Study shows acrylamide in baked and fried foods does not increase risk of certain cancers in humans

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Findings refute earlier animal and lab studies warning of high acrylamide levels in potato chips, French fries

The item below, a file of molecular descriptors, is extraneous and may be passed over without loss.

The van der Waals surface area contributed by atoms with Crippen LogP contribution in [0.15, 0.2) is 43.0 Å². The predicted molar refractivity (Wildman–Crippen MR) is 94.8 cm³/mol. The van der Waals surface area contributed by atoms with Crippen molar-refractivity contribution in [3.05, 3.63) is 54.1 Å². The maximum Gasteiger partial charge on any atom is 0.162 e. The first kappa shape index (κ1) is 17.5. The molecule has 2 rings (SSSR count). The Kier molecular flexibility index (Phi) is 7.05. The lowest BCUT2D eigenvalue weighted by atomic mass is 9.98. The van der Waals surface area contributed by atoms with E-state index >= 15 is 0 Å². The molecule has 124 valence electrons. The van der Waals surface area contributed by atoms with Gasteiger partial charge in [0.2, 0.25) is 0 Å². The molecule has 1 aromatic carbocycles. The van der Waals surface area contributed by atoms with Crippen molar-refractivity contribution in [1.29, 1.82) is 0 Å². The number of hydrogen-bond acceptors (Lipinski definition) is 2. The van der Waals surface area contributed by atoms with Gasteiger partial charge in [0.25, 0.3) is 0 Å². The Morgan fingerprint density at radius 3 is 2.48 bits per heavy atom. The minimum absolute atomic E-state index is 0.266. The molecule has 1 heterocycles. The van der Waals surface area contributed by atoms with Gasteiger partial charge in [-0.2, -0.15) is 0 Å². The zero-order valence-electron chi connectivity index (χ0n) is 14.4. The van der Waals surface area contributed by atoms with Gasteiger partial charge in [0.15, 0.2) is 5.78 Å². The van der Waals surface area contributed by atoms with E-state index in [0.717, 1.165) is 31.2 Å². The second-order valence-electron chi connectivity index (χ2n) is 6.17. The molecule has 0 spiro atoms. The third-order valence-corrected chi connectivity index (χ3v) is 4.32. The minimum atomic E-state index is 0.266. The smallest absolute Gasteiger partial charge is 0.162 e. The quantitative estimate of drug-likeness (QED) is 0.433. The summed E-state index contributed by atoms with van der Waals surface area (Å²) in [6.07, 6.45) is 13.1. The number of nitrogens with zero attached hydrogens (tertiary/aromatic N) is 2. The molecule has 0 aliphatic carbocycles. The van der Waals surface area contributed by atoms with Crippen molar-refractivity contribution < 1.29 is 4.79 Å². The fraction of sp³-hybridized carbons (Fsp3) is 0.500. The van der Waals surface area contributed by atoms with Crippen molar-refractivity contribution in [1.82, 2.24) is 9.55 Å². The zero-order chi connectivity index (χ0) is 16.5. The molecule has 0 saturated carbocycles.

Animal and laboratory studies in the past have indicated that acrylamide, a potentially carcinogenic substance, is found in elevated levels in certain foods, such as potato chips, French fries, cereals and biscuits. Acrylamide appears to form as a result of a reaction between specific amino acids and sugars found in foods when heated to high temperatures. But researchers found that dietary levels of acrylamide are not sufficient to increase the risk of bladder, large bowel and kidney cancer in humans. The researchers assessed the diets of 987 cancer patients and 538 healthy individuals, over a five-year span, to see if there was a link between consumption of foods high in acrylamide and an increased risk of cancer. Each participant filled out a detailed food frequency questionnaire listing a total of 188 different types of foods containing medium to high levels of acrylamide. Lorelei Mucci, a researcher in the Department of Epidemiology at the Harvard School of Public Health said, “It’s very reassuring to know that when we looked in detail at the effects of consuming foods containing high levels of acrylamide we found no increased risk for three major cancers. The findings don’t condone eating junk food, however.”